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Billy Breakenridge

From Wikipedia, the free encyclopedia

Billy Breakenridge
Willia Breakenridge.jpg
Born
William Milton Breakenridge

(1846-12-25)December 25, 1846
DiedJanuary 31, 1931(1931-01-31) (aged 84)
NationalityAmerican
Known forLawman in the American Old West and author of Helldorado: Bringing the Law to the Mesquite

William Milton Breakenridge (December 25, 1846 – January 31, 1931)[1] was an American lawman, teamster, railroader, soldier and author.[2]

Early life

Breakenridge was born in Watertown, Wisconsin, to George D. and Elisa Ann Breakenridge. United States Census records from 1850 and 1860 indicate that he had an older brother, an older sister, and a younger sister.

After leaving Wisconsin at the age of 16, Breakenridge joined the United States Army, eventually serving under Colonel John Chivington with the Colorado Territorial Militia during the Sand Creek Massacre (also known as the Chivington massacre). Following his stint with the army, he moved on to Arizona, eventually ending up in Phoenix where he became a Maricopa County deputy sheriff.[3]

Tombstone, Arizona

After staying in Phoenix for about a year, Breakenridge went south to Cochise County and the growing mining town of Tombstone. He served as a deputy sheriff under Cochise County Sheriff Behan during the 1880s at the time of the Gunfight at the O.K. Corral. Most old-west historians[who?] consider Breakenridge, like his boss Behan, to have been a friend to the local outlaw cowboys. Ike Clanton filed murder charges against Wyatt, Virgil and Morgan Earp along with Doc Holliday for killing Billy Clanton, Frank McLaury and Tom McLaury in the shoot out.[4]

Later life, Helldorado, and death

After leaving Tombstone shortly after the gunfight at the OK Corral, Breakenridge later served as a deputy U.S. marshal, a surveyor, and as a claims agent for the Southern Pacific Railroad.[5]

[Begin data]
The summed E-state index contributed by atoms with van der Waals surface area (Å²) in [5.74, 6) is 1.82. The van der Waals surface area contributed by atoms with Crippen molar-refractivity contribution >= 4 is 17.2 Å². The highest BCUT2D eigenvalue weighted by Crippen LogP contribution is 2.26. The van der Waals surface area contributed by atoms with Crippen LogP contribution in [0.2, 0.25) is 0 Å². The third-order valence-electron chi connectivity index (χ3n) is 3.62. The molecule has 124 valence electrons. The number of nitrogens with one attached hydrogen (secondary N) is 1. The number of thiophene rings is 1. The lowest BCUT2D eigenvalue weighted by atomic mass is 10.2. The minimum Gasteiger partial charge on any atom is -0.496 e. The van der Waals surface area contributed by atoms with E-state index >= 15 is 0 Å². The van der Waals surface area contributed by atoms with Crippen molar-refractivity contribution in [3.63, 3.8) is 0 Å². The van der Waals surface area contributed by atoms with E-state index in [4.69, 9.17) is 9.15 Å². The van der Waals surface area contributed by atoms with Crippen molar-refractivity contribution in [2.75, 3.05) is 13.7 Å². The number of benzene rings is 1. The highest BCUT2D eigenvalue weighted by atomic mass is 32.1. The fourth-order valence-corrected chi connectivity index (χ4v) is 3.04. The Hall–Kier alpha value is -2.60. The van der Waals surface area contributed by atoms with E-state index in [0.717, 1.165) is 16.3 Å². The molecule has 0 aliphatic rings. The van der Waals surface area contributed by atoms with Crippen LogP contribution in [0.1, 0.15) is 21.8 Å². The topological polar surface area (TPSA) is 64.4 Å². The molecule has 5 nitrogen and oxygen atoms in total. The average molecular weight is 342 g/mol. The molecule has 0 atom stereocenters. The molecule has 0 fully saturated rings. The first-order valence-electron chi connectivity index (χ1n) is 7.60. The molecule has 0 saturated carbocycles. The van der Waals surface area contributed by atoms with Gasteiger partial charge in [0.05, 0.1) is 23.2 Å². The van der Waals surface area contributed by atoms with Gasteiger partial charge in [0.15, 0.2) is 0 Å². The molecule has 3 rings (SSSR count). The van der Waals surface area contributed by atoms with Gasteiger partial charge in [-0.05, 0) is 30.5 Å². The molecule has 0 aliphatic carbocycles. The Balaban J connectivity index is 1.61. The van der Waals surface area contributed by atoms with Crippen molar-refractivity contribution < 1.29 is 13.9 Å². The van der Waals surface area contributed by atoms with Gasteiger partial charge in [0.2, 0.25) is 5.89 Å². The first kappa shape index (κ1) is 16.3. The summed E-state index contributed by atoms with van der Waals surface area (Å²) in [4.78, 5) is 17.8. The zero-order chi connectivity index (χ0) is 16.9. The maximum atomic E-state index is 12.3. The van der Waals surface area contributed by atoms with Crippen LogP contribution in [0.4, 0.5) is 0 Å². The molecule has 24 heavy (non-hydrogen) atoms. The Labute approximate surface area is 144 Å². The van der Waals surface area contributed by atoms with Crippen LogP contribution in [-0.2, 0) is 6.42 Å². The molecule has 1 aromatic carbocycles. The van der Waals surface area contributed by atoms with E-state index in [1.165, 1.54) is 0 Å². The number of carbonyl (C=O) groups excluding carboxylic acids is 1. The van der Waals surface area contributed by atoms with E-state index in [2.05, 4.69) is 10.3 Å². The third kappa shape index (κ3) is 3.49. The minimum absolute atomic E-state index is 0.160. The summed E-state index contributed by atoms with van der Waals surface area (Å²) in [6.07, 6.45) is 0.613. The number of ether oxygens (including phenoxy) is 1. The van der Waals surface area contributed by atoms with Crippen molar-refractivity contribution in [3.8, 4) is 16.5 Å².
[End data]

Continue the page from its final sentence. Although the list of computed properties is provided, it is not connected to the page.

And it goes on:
In 1927, according to historian David Leighton, Wyatt Earp returned to Tucson, likely for the last time, and met with Breakenridge at the Old Pueblo Club. While it's unknown the purpose of the meeting, it might have been to informally obtain information from Earp, for Breakenridge's future book.[6]

In 1928, he became a published author with the release of his memoirs of life in Tombstone and the old west, Helldorado: Bringing the Law to the Mesquite. Critics of the book, including Wyatt Earp and his wife Josie, claimed that much of what Breakenridge wrote was biased and more fiction than factual. Although Breakenridge met with Earp in Los Angeles to interview him, the picture he painted of Earp was less than flattering.[2]

Portrayed as a thief, pimp, crooked gambler, and murderer, Earp loudly protested the book's contents until his death in 1929, and his wife continued in the same vein afterward. Nonetheless, the book was a success and generated so much interest that Tombstone's citizens joined together in 1929 to create an annual October celebration, Helldorado Days,[7] commemorating the gunfight at the OK Corral. The celebration continues today.

Death

Breakenridge died before dawn from cardiac failure on January 31, 1931, aged 84, in Tucson, Arizona. His death certificate stated that he had previously undergone surgery for cardiac problems.[8] He is buried in Evergreen Cemetery in Tucson.[9]

References

  1. ^ Arizona in Literature
  2. ^ a b William M. Breakenridge (1992). Richard Maxwell Brown (ed.). Helldorado: Bringing the Law to the Mesquite. University of Nebraska Press. p. 4. ISBN 9780803261006. Retrieved January 22, 2015 – via Google Books. CS1 maint: discouraged parameter (link)
  3. ^ "Biography: William M.Breakenridge". Angelfire. Retrieved January 22, 2015. CS1 maint: discouraged parameter (link)
  4. ^ "William Milton "Billy" Breakenridge" (PDF). Legends of America. Archived from the original (PDF) on January 22, 2015. Retrieved January 22, 2015. CS1 maint: discouraged parameter (link)
  5. ^ "William M. Breakenridge – Lawman, Surveyor, Author". Legends of America. Retrieved January 22, 2015. CS1 maint: discouraged parameter (link)
  6. ^ David Leighton, "Street Smarts: Few Tucsonans saw Wyatt Earp as hero," Arizona Daily Star, April 20, 2015
  7. ^ "Helldorado Days". Retrieved January 27, 2014. CS1 maint: discouraged parameter (link)
  8. ^ "ADHS Arizona Genealogy Birth and Death Certificates online" (PDF). Archived from the original (PDF) on March 30, 2012. Retrieved January 27, 2014. CS1 maint: discouraged parameter (link)
  9. ^ Wyatt Earp's Cow-boy Campaign
This page was last edited on 20 November 2020, at 13:22
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